Problematics | The weight of a bulldog and friends

Nov 07, 2022 02:27 PM IST

The following kind of puzzle is one involving two equations and three variables, whose values you need not determine while getting to the answers you are looking for.

Back in school, your mathematics teacher will have told you that for any system of equations to have a unique set of solutions, the number of equations must be equal to the number of variables. While that is true, the fun fact is that we can still solve puzzles that involve fewer equations than variables.

Welcome to Problematics! (Shutterstock) PREMIUM
Welcome to Problematics! (Shutterstock)

Given certain terms and conditions, it is possible to solve a single equation in two variables, as you showed a couple of months ago when you solved #Puzzle 3.1. And then there is the following kind of puzzle, this one involving two equations and three variables, whose values you need not determine while getting to the answers you are looking for.

#Puzzle 11.1
#Puzzle 11.1
#Puzzle 11.1 and #Puzzle 11.2
#Puzzle 11.1 and #Puzzle 11.2
Mailbox: Last week’s solvers 

Puzzle #10.1

Hi Kabir,

The escalator has 48 steps when it's still, and you walked 24 steps on your way up.

Let the number of steps when the escalator is still be n; and the speed of the escalator be s steps/second.

The speed of the woman, who is twice as fast as you = 2 steps/sec. Distance = 32 steps; time = 16 seconds.

n – 16s = 32

Speed of the child = 3 steps/sec. Distance = 72 steps; time= 24 secs.

n + 24s = 72

Solving, n= 48 steps, s = 1 step/sec

Now, let the number of steps you take be t. Your speed = 1 step/sec; time taken = t seconds.,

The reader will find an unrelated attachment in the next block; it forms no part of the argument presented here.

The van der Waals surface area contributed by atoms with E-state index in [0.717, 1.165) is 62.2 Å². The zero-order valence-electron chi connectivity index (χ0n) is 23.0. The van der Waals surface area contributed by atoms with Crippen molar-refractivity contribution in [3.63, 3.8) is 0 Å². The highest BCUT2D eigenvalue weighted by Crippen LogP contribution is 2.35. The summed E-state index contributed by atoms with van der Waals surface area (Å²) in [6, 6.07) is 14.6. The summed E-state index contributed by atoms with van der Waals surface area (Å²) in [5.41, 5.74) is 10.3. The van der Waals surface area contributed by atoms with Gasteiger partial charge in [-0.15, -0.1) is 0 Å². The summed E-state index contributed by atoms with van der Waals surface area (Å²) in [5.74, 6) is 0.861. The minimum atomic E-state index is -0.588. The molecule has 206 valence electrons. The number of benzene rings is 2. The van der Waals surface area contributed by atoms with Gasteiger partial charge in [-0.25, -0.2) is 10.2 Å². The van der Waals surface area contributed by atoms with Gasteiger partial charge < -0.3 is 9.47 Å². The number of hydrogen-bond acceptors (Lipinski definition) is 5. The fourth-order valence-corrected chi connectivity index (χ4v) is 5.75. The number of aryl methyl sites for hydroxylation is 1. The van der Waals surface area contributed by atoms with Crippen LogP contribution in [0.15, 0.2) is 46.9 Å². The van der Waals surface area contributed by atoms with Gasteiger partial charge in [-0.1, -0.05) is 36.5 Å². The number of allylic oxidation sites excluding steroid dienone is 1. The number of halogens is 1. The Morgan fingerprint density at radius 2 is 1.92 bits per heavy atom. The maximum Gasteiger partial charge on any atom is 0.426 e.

48 – 1t = t

Or, t = 24 steps.

— Anushka Rai, Motilal Nehru College, DU

#Puzzle 10.2

Hi Kabir,

This puzzle will have an “out of the box” answer.

If one of them is not a 5 note, but the other is (trick question) — so, one 50 note & one 5 note.

— Madhuri Patwardhan, Thane

Solved both puzzles: Prakash Bhate (Mumbai), Avneesh Tomar (Delhi), Gopal Menon (Mumbai), Anushka Rai (Motilal Nehru College, DU), Sanidhya Saumay (Mumbai), Shawn Jacob (Mumbai), Manthan Dhabriya (Mumbai), Aarti Pandey (Noida), Natrajan (Bangalore), Shishir Gupta (Indore), Col (Dr) J S Sabharwal (Mohali), Madhuri Patwardhan (Thane), Yojit Manral (Faridabad), Sandeep Bhateja (Hoshiarpur), Jasvinder Singh (Nabha), Geetansha Gera (Faridabad) 
Solved #Puzzle 10.1: Gauri Mudgal, Vinod Mahajan (Delhi)
Solved #Puzzle 10.2: Raunaq Nayar (Delhi), Surendra Mehta (Noida), Nipun Sharma (Delhi), Ajay Ashok (Mumbai), Amarjeet Singh (Meerut), Biren Parmar (Bay Area, California), Ravinder Gahlout (Gurgaon)

Problematics will be back next week. Please send in your replies to

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    Puzzles Editor Kabir Firaque is the author of the weekly column Problematics. A journalist for three decades, he also writes about science and mathematics.

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